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8 comments
Lisa Gerber
Lisa Gerber

I think humans by nature are always open to new opportunities or a better deal, so we're always challenging our loyalty. I do that with my coffee. I've been loyal to Peet's for many years. And I'll try other coffees often, but I always end up back with them. Loyalty is more and more challenging to earn because of the proliferation of competition and higher standards. 

DestinationRewards
DestinationRewards

Loyalty is not dead. It's just increasingly difficult to attain and takes a much more rounded effort. The entire customer experience must be considered and tailored to exceed customer expectations. So many businesses are not doing it at all or are not doing it all out. Most small businesses aren't equipped for or cognizant of this kind of comprehensive effort. And the constant flux of communication and technologies just compounds the issue. Thus the rise of loyalty companies that can direct and manage this process for them.

DeliverBliss
DeliverBliss

I don't think loyalty is dead, but I suppose that depends on how you define it. What I know is that the cost of loyalty is increasing. This is especially true for retail and commoditized industries. When switching is easy, loyalty is expensive. As someone who has stayed 200+ nights at Starwood hotels and flown on 100+ United flights in the last two years, I can say that I'm a loyal customer of those companies. Of course, that can change, but not easily. Neither company wants me to switch and they structure their awards/upgrades accordingly. Sidebar, but that's a really interesting statistic from Oracle considering their implementations are notorious for taking far too much effort and money. :-)

retaincustomers
retaincustomers

My fave quote in this blog is:

"A recent statistic from Oracle shows 82% of people describe their experience as taking too much effort."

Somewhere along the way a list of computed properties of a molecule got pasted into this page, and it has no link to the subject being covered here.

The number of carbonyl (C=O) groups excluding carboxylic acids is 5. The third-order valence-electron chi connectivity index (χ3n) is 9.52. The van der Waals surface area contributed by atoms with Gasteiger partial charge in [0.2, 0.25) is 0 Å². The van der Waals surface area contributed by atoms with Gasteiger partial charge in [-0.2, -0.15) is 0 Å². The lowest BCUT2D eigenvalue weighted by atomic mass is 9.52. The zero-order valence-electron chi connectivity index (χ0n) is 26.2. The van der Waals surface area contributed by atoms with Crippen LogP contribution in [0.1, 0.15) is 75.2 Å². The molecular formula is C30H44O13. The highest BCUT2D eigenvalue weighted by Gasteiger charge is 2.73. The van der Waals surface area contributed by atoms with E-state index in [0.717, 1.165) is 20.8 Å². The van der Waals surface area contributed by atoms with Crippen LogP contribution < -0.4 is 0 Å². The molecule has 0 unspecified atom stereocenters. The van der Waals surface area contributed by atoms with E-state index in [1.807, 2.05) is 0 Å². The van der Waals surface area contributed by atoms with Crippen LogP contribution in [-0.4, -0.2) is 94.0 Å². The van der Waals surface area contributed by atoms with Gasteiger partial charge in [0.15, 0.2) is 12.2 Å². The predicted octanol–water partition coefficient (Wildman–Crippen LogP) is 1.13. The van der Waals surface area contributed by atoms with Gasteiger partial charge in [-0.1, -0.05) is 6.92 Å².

This is so true and really speaks to how much farther companies need to go to encourage purchases and repeat purchases. 

 

I agree that loyalty is hard won and can be faltering. But a company can still work hard to try to earn that loyalty - let's call it repeat purchase and if they are really good, evangelism. I'm a big evangelist for my favorite brands - JetBlue, Virgin America, Costco because they go above and beyond and win my favor and love!

jeanniecw
jeanniecw moderator

 @Lisa Gerber I think you touched on an important point - human nature. It doesn't always make sense because humans are so emotional. We are predictably unpredictable!

Latest blog post: Dead Bird

jeanniecw
jeanniecw moderator

@DestinationRewards interesting points about communication influx, but I'm not sure I agree with other companies taking over loyalty as the answer.

Latest blog post: Dead Bird

jeanniecw
jeanniecw moderator

@DeliverBliss You bring up an important point, Tim, about defining loyalty. It's important to know how both the company and customer consider loyalty. Wheels turning...I'll let you know when I write the post! ;-) thanks...good to see you here!

Latest blog post: Dead Bird

jeanniecw
jeanniecw moderator

 @retaincustomers I agree, Kim. I think even those who are evangelists, advocates, etc. can be swayed more easily than in the past to try a competitor, however. Take the Instagram debacle of a few weeks ago. They practically revived Flickr by driving their community to a competitor. 

As for "too much effort," this is what kills so many relationships. Companies should be making it easy, not difficult, and yet over and over they create barriers to a great experience.

So nice to see you here, Kim! Happy new year!

Latest blog post: Dead Bird